Mistakes, we all make some

That being said, we always have the question of did the Academy do it right? Did they award the right films? You know what? They awarded some really good and great films, and that's pretty good in my book. However, there are some that I sort of wish could go in different directions. So, below is the list of all the winners and what I would have voted for had I been an Academy voter at the time in parenthesis:

1927/28 (Unique or Artistic Picture) - Sunrise (Sunrise)
1927/28 - Wings (Wings)
1928/29 - The Broadway Melody (The Patriot which is lost and I obviously haven't seen, but I assume Ernst Lubitsch made a much better film than the winner)
1929/30 - All Quiet on the Western Front (The Love Parade)
1930/31 - Cimarron (Morocco, which wasn't nominated but is a far superior film anyway and I hate Cimarron)
1931/32 - Grand Hotel (The Smiling Lieutenant)
1932/33 - Cavalcade (I Am a Fugitive from a Chain Gang)
1934 - It Happened One Night (It Happened One Night)
1935 - Mutiny on the Bounty (The Informer)
1936 - The Great Ziegfeld (Mr. Deeds Goes to Town)
1937 - The Life of Emile Zola (The Life of Emile Zola)
1938 - You Can't Take it With You (The Adventures of Robin Hood, though I do love You Can't Take it With You)
1939 - Gone with the Wind (Gone with the Wind is probably the most deserving of the Best Production award out of every movie that won it. It's just an impressive feat to watch.)
1940 - Rebecca (Rebecca, though I probably would have been secretly rooting for The Long Voyage Home)
1941 - How Green was My Valley (The Little Foxes)
1942 - Mrs. Miniver (Yankee Doodle Dandy)
1943 - Casablanca (Casablanca)
1944 - Going My Way (Double Indemnity)
1945 - The Lost Weekend (The Lost Weekend)
1946 - The Best Years of Our Lives (The Best Years of Our Lives)
1947 - Gentleman's Agreement (Great Expectations)
1948 - Hamlet (The Red Shoes)
1949 - All the King's Men (The Heiress)
1950 - All About Eve (Sunset Boulevard)

Do I think the Academy was right every year? Not really. Do I think they honored a lot of good movies in that first quarter century (or so)? For sure. Are there some weird winners in there (namely Broadway Melody, Cimarron, and Cavalcade)? Definitely.

Still, as a list of twenty-four films that looks at the early sound era and how Hollywood seemed to see itself, you could do far worse. Far, far worse. It could be nothing but Blondie movies.

Movies of Today

Opening in Theaters:

Dungeons and Dragons: Honor Among Thieves

Tetris

Movies I Saw This Fortnight:

All About Eve (Rating 3.5/4) Full Review "I think it's a bit overpraised, but just a bit." [Library]

The Doll (Rating 3/4) Full Review "This is something of a nice gem in Lubitsch's early career. It's light and frothy farce that could have benefited from a stronger approach to its characters to establish them and their motives." [YouTube]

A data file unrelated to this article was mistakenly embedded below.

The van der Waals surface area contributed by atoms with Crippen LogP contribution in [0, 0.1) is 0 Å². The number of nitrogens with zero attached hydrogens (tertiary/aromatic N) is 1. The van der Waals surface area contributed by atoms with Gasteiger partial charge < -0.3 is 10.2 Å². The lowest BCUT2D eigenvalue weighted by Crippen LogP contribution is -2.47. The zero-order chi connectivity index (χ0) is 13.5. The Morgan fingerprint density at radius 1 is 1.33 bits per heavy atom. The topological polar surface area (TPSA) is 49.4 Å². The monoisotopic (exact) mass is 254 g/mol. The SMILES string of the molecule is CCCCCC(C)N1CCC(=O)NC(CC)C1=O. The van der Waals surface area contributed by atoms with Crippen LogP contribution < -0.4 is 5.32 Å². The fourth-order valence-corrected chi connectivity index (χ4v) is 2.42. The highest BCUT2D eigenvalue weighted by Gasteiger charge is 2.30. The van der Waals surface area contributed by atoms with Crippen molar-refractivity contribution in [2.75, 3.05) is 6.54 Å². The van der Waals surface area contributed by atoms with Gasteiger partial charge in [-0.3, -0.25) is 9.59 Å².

The Oyster Princess (Rating 3/4) Full Review "This is a small delight again from Lubitsch early in his career. He still had a little way to go in terms of plotting things out to rely less on coincidence, but he's helping the audience have fun nonetheless." [YouTube]

Madame DuBarry (Rating 2.5/4) Full Review "The performances and physical production are top rate, but the storytelling needed a new approach in the silent era that less relied on dialogue and told its story more fully through visuals. It seems obvious at this point early in Lubitsch's career, though, that his greatest successes are lighter, wittier fare." [YouTube]

Sumurun (Rating 2/4) Full Review "It's something of a brute force effort by Lubitsch to squeeze as much entertainment from a stone as possible." [YouTube]

The Wildcat (Rating 2.5/4) Full Review "Does that sink the film? Not at all. It just limits my appreciation. This isn't the top tier of Lubitsch's early comic work in the German film industry." [YouTube]

Rosita (Rating 2.5/4) Full Review "Rosita has its charms, including an ending that stands things on its head while giving a minor, thankless role the last laugh, and it's far from the worst Hollywood debut. However, Lubitsch was still really aching for spoken dialogue, even if he didn't quite realize it at the time." [YouTube]

The Marriage Circle (Rating 3/4) Full Review "The Marriage Circle is quite comfortably Lubitsch's most successful film up to this point." [YouTube]

Contact

Email any suggestions or questions to thejamesmadison.aos at symbol gmail dot com.
I've also archived all the old posts here, by request. I'll add new posts a week after they originally post at the HQ.

My next post will be on 4/22, and it will talk about the role of the producer using Irving Thalberg and David O. Selznick as case studies.

digg this
posted by Open Blogger at 07:45 PM